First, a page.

I have found that the ts7800ctl ADC sampling takes around 30% of CPU. I would not call that "a small percentage of CPU".

    Quote Originally Posted by joff View Post
    No.

    If you want userspace IRQ latencies less than 3 milliseconds, don't spend any more than approx 2.9ms in another thread/process executing at a realtime priority higher than the userspace IRQ handler. The same rule would apply to a RTOS.

    Use an RTOS if you need sub 200us IRQ latencies and need a guarantee beyond these simple test results. Linux really isn't that bad as-is for a lot of realtime-ish tasks despite it not really being a priority of its development. If you absolutely need an RTOS, there are lots of options such as ThreadX, FreeRTOS, RTEMS, QNX, etc but most of these will only support the CPU core (ARM9) and not have support for the peripherals in the rest of the SoC or board.
    I do not think I need an RTOS, but with the new ts7800ctl ADC code I have started to run into timing problems. So now it seems that I need to take any realtime-ish code and put it in a separate task and give it a realtime priority higher than the ADC sampling task. This was not necessary previously. And I am worried that the TWSI communication will not be reliable when there is a higher priority task preempting it, since it has not been reliable in the past. Although I have been told that the new version is reliable, I doubt that it has been tested under these conditions.

  7. #7
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    Quote Originally Posted by HLDewar View Post
    I have found that the ts7800ctl ADC sampling takes around 30% of CPU. I would not call that "a small percentage of CPU".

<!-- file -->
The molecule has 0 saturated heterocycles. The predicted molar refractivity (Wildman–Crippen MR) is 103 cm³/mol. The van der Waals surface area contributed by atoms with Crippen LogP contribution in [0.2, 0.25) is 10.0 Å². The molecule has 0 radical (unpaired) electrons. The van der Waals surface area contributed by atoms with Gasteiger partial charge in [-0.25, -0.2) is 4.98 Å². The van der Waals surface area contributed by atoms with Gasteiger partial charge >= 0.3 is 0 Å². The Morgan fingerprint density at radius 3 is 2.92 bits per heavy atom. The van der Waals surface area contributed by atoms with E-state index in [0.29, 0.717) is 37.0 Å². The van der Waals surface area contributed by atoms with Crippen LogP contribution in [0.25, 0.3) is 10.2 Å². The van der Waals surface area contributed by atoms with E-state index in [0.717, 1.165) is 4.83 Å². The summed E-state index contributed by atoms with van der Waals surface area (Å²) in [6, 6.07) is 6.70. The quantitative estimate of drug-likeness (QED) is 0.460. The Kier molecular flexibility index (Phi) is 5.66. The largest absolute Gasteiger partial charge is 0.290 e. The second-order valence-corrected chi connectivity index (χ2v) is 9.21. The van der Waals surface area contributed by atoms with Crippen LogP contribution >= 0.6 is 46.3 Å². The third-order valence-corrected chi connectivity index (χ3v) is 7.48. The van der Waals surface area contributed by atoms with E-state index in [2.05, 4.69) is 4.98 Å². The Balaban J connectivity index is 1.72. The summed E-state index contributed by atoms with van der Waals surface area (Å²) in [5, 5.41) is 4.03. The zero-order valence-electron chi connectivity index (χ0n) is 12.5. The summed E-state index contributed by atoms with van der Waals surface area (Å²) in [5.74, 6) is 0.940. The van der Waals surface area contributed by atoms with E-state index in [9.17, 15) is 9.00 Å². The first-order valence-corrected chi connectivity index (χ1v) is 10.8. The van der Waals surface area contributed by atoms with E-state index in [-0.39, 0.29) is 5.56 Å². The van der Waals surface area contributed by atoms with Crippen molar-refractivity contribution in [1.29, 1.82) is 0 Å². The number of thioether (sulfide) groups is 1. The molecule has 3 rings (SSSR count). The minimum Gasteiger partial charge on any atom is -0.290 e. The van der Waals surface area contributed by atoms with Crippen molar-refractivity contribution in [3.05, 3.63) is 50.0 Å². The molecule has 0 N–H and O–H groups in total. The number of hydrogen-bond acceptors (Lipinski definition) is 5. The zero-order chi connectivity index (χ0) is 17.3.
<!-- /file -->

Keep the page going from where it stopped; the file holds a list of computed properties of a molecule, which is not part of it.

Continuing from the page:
The bulk of that time is spent busy-waiting for crappy Marvell CPU I2C/TWI controller implementation command completion. If you need to reclaim some of that CPU% back for your app to run, simply increase the priority of your app-- its really not that difficult. Since the process is not performing a computation, if you steal the CPU away while it is simply busy-waiting for the TWI controller the chances are good that when it gets the CPU back the busy-wait loop will kick out immediately and you've just saved the CPU from 10's of thousands of idle iterations through a busy-wait loop. You just need to be aware in your higher priority app that you can't steal the CPU indefinitely otherwise you may lose some acquired samples due to buffer overflow. The lack of immediate CPU response by the process schedular to the wake up event also acts as negative feedback to cause the process to move more data at a time. Moving more data at a time in this app has the side-effect of increasing CPU efficiency and lowering CPU utilization since the number of samples processed per second is fixed.

    If you don't care about the continuity of samples taken and can tolerate gaps in the sampling, the realtime requirements of the sampling loop go away completely and a wholly different strategy in ts7800ctl.c could be used that could tolerate any amount of CPU starvation. Keep in mind the whole of this ADC sampling loop is approximately 75 lines of C code in ts7800ctl.c so it shouldn't be difficult to tweak. Perhaps what would be more appropriate for your app is to keep the most recent sample in a shared memory segment and forego the sample pipeline output to stdout altogether. This is the kind of modification TS engineering services dept. can do if necessary.

    Quote Originally Posted by HLDewar View Post
    I do not think I need an RTOS, but with the new ts7800ctl ADC code I have started to run into timing problems. So now it seems that I need to take any realtime-ish code and put it in a separate task and give it a realtime priority higher than the ADC sampling task. This was not necessary previously. And I am worried that the TWSI communication will not be reliable when there is a higher priority task preempting it, since it has not been reliable in the past. Although I have been told that the new version is reliable, I doubt that it has been tested under these conditions.